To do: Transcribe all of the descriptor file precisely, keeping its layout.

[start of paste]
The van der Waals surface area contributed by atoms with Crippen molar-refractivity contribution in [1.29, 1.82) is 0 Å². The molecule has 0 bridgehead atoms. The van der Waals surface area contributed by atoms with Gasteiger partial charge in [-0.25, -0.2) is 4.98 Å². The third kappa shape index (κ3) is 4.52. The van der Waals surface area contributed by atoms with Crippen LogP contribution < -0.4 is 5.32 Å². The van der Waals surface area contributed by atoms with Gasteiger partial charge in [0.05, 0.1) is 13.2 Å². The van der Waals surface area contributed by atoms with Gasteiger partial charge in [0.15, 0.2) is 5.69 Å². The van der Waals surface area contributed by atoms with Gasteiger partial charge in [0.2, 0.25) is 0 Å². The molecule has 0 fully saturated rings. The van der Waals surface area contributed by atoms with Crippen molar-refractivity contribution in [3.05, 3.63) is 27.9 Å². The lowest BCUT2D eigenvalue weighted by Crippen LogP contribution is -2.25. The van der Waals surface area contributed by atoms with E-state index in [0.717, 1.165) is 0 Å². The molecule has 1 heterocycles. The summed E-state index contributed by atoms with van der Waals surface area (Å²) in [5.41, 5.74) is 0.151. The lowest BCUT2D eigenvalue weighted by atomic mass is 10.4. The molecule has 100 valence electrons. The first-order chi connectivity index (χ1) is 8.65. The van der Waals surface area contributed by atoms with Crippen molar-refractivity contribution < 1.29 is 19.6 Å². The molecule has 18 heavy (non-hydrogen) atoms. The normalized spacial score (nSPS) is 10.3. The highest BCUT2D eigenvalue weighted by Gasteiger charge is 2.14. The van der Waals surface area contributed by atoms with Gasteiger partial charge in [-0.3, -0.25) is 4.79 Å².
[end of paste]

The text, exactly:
The van der Waals surface area contributed by atoms with Crippen molar-refractivity contribution in [1.29, 1.82) is 0 Å². The molecule has 0 bridgehead atoms. The van der Waals surface area contributed by atoms with Gasteiger partial charge in [-0.25, -0.2) is 4.98 Å². The third kappa shape index (κ3) is 4.52. The van der Waals surface area contributed by atoms with Crippen LogP contribution < -0.4 is 5.32 Å². The van der Waals surface area contributed by atoms with Gasteiger partial charge in [0.05, 0.1) is 13.2 Å². The van der Waals surface area contributed by atoms with Gasteiger partial charge in [0.15, 0.2) is 5.69 Å². The van der Waals surface area contributed by atoms with Gasteiger partial charge in [0.2, 0.25) is 0 Å². The molecule has 0 fully saturated rings. The van der Waals surface area contributed by atoms with Crippen molar-refractivity contribution in [3.05, 3.63) is 27.9 Å². The lowest BCUT2D eigenvalue weighted by Crippen LogP contribution is -2.25. The van der Waals surface area contributed by atoms with E-state index in [0.717, 1.165) is 0 Å². The molecule has 1 heterocycles. The summed E-state index contributed by atoms with van der Waals surface area (Å²) in [5.41, 5.74) is 0.151. The lowest BCUT2D eigenvalue weighted by atomic mass is 10.4. The molecule has 100 valence electrons. The first-order chi connectivity index (χ1) is 8.65. The van der Waals surface area contributed by atoms with Crippen molar-refractivity contribution < 1.29 is 19.6 Å². The molecule has 18 heavy (non-hydrogen) atoms. The normalized spacial score (nSPS) is 10.3. The highest BCUT2D eigenvalue weighted by Gasteiger charge is 2.14. The van der Waals surface area contributed by atoms with Gasteiger partial charge in [-0.3, -0.25) is 4.79 Å².